Dish Target of Negative Report From Short-Seller Kerrisdale

  • Firm preparing an argument that Dish's spectrum is overvalued
  • Investor started a fund dedicated to unidentified short

Dish Network Corp. is being targeted by short seller Kerrisdale Capital Management LLC, the investment firm said in a tweet Friday.

“We are indeed short $Dish,” Kerrisdale said, confirming a report late Thursday by Bloomberg News. “We haven’t chosen to discuss it publicly yet. When we do, we’ll have a lot to say.”

Kerrisdale is preparing a report on Dish that will argue that the satellite carrier’s airwaves are overvalued, according to people familiar with the matter, who asked not to be identified discuss private information. Dish said it’s managing its business for long-term investors.

Shares rose as much as 6.6 percent to $47, their biggest intraday gain since September. Kerrisdale’s confirmation -- without specifics about its rationale for betting against Dish -- made investors more comfortable about buying a stock that had already been dragged down 13 percent in the past week on speculation that the short-seller was targeting Dish. The shares were trading at $46.65 at 9:35 a.m. in New York.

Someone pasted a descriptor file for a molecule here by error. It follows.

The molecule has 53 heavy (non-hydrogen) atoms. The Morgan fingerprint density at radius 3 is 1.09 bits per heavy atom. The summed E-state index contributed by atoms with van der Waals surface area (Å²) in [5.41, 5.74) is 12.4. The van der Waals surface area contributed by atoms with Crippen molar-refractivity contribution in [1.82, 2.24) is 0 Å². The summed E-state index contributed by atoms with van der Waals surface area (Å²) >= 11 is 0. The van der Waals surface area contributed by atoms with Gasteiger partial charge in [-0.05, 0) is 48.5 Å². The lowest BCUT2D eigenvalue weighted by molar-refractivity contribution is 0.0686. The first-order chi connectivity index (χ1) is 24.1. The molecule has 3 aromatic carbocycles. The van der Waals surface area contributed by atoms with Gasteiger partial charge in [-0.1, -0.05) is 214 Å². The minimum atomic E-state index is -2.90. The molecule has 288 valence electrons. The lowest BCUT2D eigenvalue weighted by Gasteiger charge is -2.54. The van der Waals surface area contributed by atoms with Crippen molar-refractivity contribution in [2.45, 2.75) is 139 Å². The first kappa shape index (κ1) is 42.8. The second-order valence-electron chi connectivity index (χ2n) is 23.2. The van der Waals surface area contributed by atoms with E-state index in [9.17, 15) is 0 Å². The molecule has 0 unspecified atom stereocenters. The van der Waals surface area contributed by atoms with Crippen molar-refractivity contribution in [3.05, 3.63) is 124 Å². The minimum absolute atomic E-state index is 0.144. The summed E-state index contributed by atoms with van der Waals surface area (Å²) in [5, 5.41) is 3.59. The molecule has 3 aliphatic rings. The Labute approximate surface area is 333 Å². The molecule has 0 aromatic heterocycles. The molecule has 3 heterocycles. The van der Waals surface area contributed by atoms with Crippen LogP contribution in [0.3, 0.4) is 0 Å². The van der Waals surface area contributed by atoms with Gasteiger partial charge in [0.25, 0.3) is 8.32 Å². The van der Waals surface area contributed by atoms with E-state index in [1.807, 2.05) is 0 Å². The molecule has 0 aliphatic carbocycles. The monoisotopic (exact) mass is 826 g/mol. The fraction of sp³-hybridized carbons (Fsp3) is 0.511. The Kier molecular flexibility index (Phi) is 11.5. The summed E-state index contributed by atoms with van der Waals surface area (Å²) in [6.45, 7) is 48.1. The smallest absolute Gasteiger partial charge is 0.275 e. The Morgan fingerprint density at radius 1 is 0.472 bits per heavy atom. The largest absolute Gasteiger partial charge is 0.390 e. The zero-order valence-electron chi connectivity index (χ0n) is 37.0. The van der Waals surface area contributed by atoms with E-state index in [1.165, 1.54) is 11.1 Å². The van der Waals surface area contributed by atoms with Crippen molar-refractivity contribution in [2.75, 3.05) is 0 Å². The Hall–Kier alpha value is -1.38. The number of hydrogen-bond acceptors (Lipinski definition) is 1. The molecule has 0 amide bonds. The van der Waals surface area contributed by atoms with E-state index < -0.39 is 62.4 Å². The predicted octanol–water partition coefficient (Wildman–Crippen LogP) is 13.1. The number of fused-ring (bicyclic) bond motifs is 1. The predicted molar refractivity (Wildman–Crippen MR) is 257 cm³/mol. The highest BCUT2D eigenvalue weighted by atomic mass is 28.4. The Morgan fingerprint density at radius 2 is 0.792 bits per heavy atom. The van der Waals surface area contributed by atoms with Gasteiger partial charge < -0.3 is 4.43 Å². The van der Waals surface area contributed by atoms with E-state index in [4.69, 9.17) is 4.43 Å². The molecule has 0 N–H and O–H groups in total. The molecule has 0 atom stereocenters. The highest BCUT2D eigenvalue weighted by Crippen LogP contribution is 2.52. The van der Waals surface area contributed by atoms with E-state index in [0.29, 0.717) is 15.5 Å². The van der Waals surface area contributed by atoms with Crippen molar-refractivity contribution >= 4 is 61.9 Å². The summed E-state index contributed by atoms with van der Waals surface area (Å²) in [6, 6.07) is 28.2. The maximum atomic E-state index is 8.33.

Bloomberg Brief’s “Hedge Fund” newsletter last month reported that Kerrisdale started a fund to invest in one unidentified short-selling target. The firm often publicly identifies stocks for such trades, causing selloffs in the past for companies such as Sage Therapeutics Inc. and ClubCorp Holdings Inc.

Kerrisdale, which stands to benefit from a drop in the stock price, is expected to outline reasons other investors should bet against the stock, according to people familiar with the situation.

Dish reported better-than-expected first-quarter profit last month and is barred from making certain public comments during its participation in a Federal Communications Commission airwave auction.

“We understand Kerrisdale is shopping a negative report on Dish and may be shorting our stock in an attempt to make a short-term gain while we are in an FCC-mandated quiet period,” Bob Toevs, a Dish spokesman, said. “We will continue to manage the business for the long-term benefit of our shareholders as we have done over the last 35 years.”

Sahm Adrangi, chief investment officer for Kerrisdale, declined to comment.

Kerrisdale helped fan the speculation of its Dish short with a tweet Thursday: “We’re working on a $10 billion+ company that we believe is worth 60 percent to 80 percent less than its current trading value,” the firm said. “We’re still weeks -- perhaps many weeks -- away from actual publication,” it tweeted.

Dish Chairman Charlie Ergen has acquired radio wave spectrum valued as high as $46 billion. He has said he hopes to establish a wireless network that can deliver advanced services like video and Internet to rival the larger U.S. carriers.

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